The largest planet in our Solar System also happens to be one of the most beautiful, as the Juno spacecraft’s latest image reveals.
Since its arrival at Jupiter on July 5, 2016, NASA’s Juno spacecraft has completed 16 close flybys—called perijoves—of the gas giant. With each successive perijove, the spacecraft inches ever closer to the planet, allowing the probe to take increasingly crisper photos with its high-res JunoCam.
The latest image, taken on October 29 when Juno was just 4,400 miles (7,000 kilometers) from Jupiter’s cloud tops, is one of the best yet.
This color-enhanced photo shows Jupiter’s North Temperate belt, a prominent reddish-orange band that’s located at a latitude around 40 degrees north. A large anticyclonic storm, known as a white oval, features prominently in the photo, along with several small white pop-up clouds. The dark regions are where the clouds extend deeper toward the planet’s interior; Juno’s JIRAM experiment, which uses infrared, suggests these darker regions are hotter, according to NASA.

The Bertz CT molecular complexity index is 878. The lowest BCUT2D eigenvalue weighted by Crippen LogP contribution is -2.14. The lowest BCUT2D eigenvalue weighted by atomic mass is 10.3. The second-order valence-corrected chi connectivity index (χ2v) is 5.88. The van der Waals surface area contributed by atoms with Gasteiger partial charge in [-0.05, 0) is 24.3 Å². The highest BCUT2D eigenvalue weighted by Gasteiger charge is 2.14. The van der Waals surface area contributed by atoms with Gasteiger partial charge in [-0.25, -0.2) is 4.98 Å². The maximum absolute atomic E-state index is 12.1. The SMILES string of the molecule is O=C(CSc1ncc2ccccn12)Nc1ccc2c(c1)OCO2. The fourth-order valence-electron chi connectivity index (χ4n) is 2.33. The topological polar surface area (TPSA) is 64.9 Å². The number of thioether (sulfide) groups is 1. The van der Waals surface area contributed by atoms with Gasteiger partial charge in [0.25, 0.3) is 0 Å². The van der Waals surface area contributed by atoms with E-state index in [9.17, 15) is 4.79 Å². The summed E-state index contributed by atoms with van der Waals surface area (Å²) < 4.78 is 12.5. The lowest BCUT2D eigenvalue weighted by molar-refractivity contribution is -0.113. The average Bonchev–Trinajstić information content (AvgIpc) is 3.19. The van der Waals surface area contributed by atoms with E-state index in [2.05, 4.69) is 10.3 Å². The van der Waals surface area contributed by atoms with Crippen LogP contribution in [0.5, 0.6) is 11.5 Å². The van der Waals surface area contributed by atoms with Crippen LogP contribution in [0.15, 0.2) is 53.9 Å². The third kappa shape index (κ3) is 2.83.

Juno captured this photo, but citizen scientists Gerald Eichstädt and Seán Dora are credited with processing the image. Raw photos taken by Juno are available to the general public.
Juno is scheduled to complete 35 perijoves, so the best is yet to come. The mission will conclude on July 2021, when the spacecraft will deliberately crash into the planet.